Originally published on 5-22-13
Five days ago I sat at watched UT’s graduating economics class receive their diplomas and walk from one end of the stage to the other. When the stepped onto the stage they were on their way to being congratulated for their hard work and by the time they stepped off they were expected to take all that hard work and accomplishment contribute to the world.
This is what I wrote while I watched:
As I sit here watching these bright eyed young men and women with their decorated hats and shoes that in 20 years’ time will give away what era they graduated in, I think…I know nothing about them. I don’t know their struggles or successes. I don’t know whether they lived in a public dorm or in a private dorm, whether both their parents are here celebrating with them or whether no one is, whether they have a job lined up or not, but I do know that their naivety is my hope, their unsullied perception of the world and how it seemingly works gives them a chance at success. My Dad always told me, the bumble bee flies because it doesn’t know it can’t. It’s true, aaerodynamically, the bumble bee shouldn't be able to fly, but the bumble bee doesn't know it so it goes on flying anyway, how great of a miracle is that?
Surrounding me are immigrant and first generation families who saved money and took out loans to see their child walk tall across that stage. I too was one of those children. The room is filled mothers and fathers and grandmothers and grandfathers who put on their Sunday best to celebrate the fact that all the years they spent: cleaning houses, going to the office, driving that school bus, packing those sack lunches, helping with homework and driving their kids to band practice paid off. The gymnasium is filled with cheers and happiness not only for the graduates but for their hard working families. In order to mark this special occasion, ipads are recording and being held up the air, bright neon posters are being waved, horns are being blown, whistles are being let out, and hands are being clapped over and over and over. It’s joyous to watch and feel. The sense of pride is palpable.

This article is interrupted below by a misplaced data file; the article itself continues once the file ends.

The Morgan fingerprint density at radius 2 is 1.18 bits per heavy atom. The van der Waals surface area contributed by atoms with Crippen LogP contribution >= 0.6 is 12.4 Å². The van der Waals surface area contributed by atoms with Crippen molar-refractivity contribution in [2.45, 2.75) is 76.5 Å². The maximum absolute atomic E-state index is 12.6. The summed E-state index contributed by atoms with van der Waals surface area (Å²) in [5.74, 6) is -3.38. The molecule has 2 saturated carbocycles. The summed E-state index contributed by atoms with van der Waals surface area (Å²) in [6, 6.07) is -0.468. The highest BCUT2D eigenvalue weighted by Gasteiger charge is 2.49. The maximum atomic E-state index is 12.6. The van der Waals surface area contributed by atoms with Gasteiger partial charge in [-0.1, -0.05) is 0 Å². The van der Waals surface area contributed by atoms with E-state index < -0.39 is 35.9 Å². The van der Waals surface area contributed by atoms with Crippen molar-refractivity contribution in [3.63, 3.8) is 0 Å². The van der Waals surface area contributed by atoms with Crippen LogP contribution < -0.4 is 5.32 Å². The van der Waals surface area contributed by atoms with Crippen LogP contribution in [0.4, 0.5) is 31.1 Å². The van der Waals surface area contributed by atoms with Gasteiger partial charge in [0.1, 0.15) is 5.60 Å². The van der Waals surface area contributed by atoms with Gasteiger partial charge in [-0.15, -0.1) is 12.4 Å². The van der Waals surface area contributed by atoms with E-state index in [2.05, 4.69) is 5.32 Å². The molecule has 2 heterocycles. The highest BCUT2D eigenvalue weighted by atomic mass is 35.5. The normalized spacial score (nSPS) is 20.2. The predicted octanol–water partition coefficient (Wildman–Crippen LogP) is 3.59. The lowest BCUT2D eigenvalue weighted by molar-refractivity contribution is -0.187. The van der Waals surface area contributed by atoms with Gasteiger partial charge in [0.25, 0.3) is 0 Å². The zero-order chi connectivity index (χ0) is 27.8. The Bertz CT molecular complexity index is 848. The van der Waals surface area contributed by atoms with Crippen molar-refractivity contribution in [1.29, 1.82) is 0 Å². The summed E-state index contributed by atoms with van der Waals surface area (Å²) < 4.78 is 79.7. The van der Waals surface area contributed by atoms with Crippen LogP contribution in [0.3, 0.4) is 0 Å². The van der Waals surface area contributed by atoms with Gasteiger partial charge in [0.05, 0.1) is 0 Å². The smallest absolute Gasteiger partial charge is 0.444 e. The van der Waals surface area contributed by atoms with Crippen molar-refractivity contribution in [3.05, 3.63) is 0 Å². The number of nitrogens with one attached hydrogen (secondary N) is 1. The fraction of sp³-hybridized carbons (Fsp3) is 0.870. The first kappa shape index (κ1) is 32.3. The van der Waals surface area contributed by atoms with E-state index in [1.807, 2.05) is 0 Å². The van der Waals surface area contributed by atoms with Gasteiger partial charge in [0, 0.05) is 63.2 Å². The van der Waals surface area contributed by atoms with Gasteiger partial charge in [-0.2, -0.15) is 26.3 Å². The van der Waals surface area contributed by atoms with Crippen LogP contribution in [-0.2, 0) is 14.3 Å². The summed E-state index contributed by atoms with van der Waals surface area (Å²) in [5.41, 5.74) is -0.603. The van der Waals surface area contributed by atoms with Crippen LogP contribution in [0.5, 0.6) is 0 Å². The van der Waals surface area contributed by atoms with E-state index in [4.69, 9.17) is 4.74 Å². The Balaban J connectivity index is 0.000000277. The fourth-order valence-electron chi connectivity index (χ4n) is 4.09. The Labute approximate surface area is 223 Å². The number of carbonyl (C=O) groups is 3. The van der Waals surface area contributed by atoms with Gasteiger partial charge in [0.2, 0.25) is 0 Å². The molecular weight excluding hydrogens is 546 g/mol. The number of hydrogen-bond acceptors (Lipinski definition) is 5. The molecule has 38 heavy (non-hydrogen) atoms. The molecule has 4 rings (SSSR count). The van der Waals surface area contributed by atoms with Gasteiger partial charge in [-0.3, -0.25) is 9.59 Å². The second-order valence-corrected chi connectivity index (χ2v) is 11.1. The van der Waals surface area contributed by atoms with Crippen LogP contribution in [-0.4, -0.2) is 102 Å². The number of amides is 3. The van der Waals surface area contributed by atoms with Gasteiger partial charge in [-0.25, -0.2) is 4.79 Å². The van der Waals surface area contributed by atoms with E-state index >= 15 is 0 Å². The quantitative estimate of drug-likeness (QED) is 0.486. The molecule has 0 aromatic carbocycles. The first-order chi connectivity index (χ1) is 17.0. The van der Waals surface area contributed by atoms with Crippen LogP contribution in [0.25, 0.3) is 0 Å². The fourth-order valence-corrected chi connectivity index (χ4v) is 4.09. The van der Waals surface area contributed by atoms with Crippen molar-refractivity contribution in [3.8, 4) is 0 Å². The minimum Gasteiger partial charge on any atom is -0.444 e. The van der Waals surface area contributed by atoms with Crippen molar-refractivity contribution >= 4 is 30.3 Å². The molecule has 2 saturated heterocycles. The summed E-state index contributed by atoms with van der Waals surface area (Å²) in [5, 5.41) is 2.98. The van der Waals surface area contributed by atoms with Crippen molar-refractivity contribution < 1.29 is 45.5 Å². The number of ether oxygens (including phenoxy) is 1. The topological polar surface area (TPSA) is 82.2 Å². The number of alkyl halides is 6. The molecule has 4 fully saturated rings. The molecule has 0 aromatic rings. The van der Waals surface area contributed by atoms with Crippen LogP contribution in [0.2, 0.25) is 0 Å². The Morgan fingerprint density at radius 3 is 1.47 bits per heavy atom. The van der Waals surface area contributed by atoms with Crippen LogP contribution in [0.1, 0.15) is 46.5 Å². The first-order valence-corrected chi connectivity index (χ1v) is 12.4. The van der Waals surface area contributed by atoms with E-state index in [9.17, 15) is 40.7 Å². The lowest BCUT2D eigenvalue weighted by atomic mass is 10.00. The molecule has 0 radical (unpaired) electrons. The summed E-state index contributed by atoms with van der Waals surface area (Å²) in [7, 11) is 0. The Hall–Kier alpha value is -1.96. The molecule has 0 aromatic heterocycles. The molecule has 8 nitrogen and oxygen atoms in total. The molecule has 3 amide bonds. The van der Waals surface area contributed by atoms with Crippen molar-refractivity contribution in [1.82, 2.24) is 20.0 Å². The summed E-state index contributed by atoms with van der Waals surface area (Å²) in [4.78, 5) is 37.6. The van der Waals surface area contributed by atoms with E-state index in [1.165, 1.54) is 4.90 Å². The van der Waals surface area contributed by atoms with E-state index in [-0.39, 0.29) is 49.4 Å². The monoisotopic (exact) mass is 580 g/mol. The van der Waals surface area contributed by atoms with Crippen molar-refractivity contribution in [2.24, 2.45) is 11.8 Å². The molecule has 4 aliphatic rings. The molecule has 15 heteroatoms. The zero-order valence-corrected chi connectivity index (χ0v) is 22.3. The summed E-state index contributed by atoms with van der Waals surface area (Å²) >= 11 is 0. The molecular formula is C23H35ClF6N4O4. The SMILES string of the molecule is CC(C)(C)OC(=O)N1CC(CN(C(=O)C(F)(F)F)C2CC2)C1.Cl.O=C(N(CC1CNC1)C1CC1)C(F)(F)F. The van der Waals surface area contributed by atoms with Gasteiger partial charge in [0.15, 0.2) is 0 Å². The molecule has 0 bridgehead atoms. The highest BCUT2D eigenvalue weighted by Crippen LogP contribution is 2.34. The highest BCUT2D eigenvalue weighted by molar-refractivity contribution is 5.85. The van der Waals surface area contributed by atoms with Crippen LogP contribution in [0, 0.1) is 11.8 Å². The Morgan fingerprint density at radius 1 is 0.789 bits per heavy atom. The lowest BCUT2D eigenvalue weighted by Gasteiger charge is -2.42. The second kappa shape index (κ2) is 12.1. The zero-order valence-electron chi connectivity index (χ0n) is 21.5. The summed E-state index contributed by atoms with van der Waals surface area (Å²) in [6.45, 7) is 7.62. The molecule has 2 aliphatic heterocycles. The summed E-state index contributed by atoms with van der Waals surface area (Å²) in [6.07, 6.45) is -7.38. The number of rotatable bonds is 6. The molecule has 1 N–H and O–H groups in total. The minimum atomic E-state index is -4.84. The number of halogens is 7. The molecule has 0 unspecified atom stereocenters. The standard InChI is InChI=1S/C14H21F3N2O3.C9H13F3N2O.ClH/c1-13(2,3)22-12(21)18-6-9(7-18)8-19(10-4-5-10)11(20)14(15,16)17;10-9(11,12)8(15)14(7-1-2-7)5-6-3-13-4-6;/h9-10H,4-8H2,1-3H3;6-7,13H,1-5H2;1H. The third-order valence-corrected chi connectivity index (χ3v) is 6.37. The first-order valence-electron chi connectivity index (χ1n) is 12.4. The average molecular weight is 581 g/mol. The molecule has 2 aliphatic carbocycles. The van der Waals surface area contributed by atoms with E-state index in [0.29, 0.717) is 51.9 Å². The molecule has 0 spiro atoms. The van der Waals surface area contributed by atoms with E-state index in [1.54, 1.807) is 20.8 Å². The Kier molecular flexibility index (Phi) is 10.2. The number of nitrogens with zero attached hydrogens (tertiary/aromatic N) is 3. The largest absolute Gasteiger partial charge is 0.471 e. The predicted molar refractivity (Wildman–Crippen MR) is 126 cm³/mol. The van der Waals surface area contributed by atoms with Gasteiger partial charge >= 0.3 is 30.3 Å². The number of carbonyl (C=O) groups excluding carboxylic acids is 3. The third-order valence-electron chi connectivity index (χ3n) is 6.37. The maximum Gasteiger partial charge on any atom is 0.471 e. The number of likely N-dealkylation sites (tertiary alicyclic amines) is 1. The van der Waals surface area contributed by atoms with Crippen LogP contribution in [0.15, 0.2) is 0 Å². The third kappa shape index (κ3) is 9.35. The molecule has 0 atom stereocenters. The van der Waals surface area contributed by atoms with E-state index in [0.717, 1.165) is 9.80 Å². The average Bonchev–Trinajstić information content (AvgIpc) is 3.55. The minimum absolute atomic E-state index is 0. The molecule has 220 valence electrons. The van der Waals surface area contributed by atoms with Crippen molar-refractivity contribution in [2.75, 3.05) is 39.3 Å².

I cheer loudly for the Hispanics because in my mind I think they had a rockier road than others and even more loudly for the female Hispanics because I know what it’s like to come from a small town and walk into a few hundred person class where not very many people look like you and where the professor decides to give you a nick name because your birth name, well, that’s too difficult to pronounce. Maybe these young ladies didn’t experience any of what I did, but maybe they did. And every time I see someone walk across the stage to receive a diploma with highest honors and a double major in math and economics, I am blown away by how much hard work that takes. Let’s get real, 9 years ago I walked away with a respectable Marketing degree from one of the greatest business schools around, UT’s Business School, but I was no honors student. I did have flair though, I did have flair.
My hope is that even thought these graduates don’t owe anything to their families per se, and that the graduates should follow their dreams and fulfill their hearts, that they don’t take their community’s sacrifices in vain. I hope that each graduate takes the time to clear a pathway not only for themselves but for those who are coming along with him/her and those who will follow.